To Napier seems to be due the first use of the decimal point in arithmetic. Decimal fractions were first introduced by Stevinus in his tract La Disme, published in 1585, but he used cumbrous exponents (numbers enclosed in circles) to distinguish the different denominations, primes, seconds, thirds, &c. Thus, for example, he would have written 123.456 as 123@4050603.
In the Rabdologia Napier gives an "Admonitio pro Decimali Arithmetica," in which he commends the fractions of Stevinus and gives an example of their use, the division of 861094 by 43 2.
At this time also flourished Simon Stevinus (Stevin) of Bruges, who published an arithmetic in 1585 and an algebra shortly afterwards.
The placing of the card at the bottom of the box, fixed, below the needle, was practised by the compassmakers of Nuremberg in the 16th century, and by Stevinus of Bruges about 1600.
SIMON STEVINUS (1548-1620), Dutch mathematician, was born in 1548 at Bruges (where the Place Simon Stevin contains his statue by Eugen Simonis) and died in 1620 at the Hague or in Leiden.
The question whether Stevinus, like most of the rest of the prince's followers, belonged to the Protestant creed hardly admits of a categorical answer.
A Roman Catholic would perhaps not have been so ready as Stevinus to deny the value of all authority.
A Roman Catholic could not well have boasted, as Stevinus in a political pamphlet did, that he had always been in harmony with the executive power.
But against these considerations it might be urged that a Protestant had no occasion to boast of a harmony most natural to him, while his further remark to the effect that a state church is indispensable, and that those who cannot belong to it on conscientious grounds ought to leave the country rather than show any opposition to its rites, seems rather to indicate the crypto-Catholic. The same conclusion is supported by the fact that Stevinus, a year before his death, bequeathed a pious legacy to the church of Westkerke in Flanders out of the revenues of which masses were to be said.
The carriage itself had been lost long before; but we know that about the year 1600 Stevinus, with Prince Maurice of Orange and twenty-six others, made use of it on the seashore between Scheveningen and Petten, that it was propelled solely by the force of the wind, and that it acquired a speed which exceeded that of horses.
Another idea of Stevinus, for which even Hugo Grotius gave him great credit, was his notion of a bygone age of wisdom.
The fellow-countrymen of Stevinus were proud that he wrote in their own dialect, which he thought fitted for a universal language, as no other abounded like Dutch in monosyllabic radical words.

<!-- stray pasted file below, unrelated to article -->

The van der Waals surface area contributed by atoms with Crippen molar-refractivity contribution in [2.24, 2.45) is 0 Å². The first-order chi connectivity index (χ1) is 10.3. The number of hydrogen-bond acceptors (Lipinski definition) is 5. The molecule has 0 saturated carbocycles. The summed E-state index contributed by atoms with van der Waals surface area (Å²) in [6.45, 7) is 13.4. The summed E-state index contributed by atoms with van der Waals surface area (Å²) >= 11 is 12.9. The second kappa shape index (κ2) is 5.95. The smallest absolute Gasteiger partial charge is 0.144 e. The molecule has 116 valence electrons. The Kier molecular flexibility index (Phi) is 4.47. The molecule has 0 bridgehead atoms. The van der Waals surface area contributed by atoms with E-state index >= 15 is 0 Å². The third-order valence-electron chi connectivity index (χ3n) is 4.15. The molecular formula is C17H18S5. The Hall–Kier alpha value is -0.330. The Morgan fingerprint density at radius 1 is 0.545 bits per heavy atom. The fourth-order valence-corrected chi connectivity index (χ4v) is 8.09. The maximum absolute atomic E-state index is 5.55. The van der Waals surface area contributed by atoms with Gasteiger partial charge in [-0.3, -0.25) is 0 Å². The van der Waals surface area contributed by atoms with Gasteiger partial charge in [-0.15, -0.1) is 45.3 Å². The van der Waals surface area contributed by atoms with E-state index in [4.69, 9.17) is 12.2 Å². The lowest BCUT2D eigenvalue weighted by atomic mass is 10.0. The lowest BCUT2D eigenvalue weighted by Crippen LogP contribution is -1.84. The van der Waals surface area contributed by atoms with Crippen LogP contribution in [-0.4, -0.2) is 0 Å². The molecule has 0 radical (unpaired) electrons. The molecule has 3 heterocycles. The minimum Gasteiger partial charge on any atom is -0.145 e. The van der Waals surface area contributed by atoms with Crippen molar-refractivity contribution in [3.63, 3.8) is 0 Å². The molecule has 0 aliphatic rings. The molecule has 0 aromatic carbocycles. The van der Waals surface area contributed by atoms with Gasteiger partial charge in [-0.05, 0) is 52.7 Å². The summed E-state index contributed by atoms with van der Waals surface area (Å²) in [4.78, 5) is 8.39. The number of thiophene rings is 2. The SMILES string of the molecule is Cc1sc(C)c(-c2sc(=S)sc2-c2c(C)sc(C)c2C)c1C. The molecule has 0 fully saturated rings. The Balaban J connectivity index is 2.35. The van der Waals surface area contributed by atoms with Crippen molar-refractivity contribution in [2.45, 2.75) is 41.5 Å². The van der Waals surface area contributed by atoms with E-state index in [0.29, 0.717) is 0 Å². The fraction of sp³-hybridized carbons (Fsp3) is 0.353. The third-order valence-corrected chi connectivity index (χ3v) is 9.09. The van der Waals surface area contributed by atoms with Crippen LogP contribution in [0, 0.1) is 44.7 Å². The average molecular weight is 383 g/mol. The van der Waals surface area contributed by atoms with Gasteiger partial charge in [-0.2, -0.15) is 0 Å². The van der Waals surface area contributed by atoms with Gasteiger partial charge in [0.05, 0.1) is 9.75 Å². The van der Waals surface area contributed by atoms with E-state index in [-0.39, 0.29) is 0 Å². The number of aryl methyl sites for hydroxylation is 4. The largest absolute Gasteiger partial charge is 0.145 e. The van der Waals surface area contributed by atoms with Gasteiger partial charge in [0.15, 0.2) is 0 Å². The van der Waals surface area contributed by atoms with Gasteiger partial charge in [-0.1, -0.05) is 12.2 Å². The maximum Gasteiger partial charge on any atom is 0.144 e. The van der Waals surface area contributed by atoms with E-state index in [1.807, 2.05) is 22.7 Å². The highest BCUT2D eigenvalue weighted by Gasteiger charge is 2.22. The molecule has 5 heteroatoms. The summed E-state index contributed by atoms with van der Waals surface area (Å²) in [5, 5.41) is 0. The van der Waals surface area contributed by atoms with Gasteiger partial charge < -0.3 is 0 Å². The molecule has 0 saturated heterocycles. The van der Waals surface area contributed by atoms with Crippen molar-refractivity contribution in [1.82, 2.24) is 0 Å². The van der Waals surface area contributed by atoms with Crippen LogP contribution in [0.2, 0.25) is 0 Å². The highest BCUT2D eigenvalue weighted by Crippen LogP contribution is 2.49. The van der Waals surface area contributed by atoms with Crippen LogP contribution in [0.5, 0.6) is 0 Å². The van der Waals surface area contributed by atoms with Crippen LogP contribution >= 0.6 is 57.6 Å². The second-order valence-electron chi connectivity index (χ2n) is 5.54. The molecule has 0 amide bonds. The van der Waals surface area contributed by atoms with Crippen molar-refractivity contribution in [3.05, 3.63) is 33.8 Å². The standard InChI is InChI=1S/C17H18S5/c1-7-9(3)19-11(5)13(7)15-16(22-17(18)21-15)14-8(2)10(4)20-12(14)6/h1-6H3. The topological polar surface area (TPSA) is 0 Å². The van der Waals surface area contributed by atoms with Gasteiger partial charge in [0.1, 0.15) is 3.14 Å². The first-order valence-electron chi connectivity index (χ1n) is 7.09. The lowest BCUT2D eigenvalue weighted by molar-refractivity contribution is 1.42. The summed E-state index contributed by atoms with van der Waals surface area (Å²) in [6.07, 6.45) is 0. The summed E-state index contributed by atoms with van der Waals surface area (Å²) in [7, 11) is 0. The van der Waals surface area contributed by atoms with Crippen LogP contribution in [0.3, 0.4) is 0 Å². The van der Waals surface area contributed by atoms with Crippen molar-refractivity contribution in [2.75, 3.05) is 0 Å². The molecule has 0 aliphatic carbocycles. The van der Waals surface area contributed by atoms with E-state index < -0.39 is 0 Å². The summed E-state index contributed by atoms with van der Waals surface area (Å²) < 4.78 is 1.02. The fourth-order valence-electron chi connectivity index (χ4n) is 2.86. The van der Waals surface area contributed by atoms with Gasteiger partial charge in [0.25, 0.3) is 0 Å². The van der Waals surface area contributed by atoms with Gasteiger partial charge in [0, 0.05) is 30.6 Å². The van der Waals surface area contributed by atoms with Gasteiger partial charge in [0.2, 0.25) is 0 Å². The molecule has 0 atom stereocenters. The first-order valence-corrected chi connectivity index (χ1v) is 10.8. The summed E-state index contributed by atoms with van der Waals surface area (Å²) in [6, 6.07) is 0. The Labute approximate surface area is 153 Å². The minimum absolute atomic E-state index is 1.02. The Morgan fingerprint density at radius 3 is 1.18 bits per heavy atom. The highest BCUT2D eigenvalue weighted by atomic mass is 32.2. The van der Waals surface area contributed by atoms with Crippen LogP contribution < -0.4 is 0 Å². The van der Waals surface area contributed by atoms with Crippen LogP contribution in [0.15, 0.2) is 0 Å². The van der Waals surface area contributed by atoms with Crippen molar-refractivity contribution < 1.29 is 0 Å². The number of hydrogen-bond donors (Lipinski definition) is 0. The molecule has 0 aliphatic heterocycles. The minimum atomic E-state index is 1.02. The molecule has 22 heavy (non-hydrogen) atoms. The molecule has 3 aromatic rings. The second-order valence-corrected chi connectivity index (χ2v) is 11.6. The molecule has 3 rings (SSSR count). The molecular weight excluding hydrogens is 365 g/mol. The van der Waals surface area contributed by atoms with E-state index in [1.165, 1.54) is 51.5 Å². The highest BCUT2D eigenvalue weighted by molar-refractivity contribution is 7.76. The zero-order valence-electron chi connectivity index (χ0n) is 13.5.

Stevinus was the first to show how to model regular and semiregular polyhedra by delineating their frames in a plane.
Stevinus also distinguished stable from unstable equilibrium.
His plea for the teaching of the science of fortification in universities, and the existence of such lectures in Leiden, have led to the impression that he himself filled this chair; but the belief is erroneous, as Stevinus, though living at Leiden, never had direct relations with its university.
Book-keeping by double entry may have been known to Stevinus as clerk at Antwerp either practically or through the medium of the works of Italian authors like Lucas Paccioli and Girolamo Cardan.
Some five centuries before his time, but nobody before Stevinus established their daily use; and so well aware was he of the importance of his innovation that he declared the universal introduction of decimal coinage, measures and weights to be only a question of time.
Stevinus printed little circles round the exponents of the different powers of one-tenth.
For instance, 237578 w was printed @ 5070 8 3D; and the fact that Stevinus meant those encircled numerals to denote mere exponents is evident from his employing the very same sign for powers of algebraic quantities, e.g.
Stevinus wrote on other scientific subjects - optics, geography, astronomy, &c. - and a number of his writings were translated into, Latin by W.
His experiments and his treatise (written before 1651, published 1663) on the equilibrium of fluids entitle him to rank with Galileo and Stevinus as one of the founders of the science of hydrodynamics.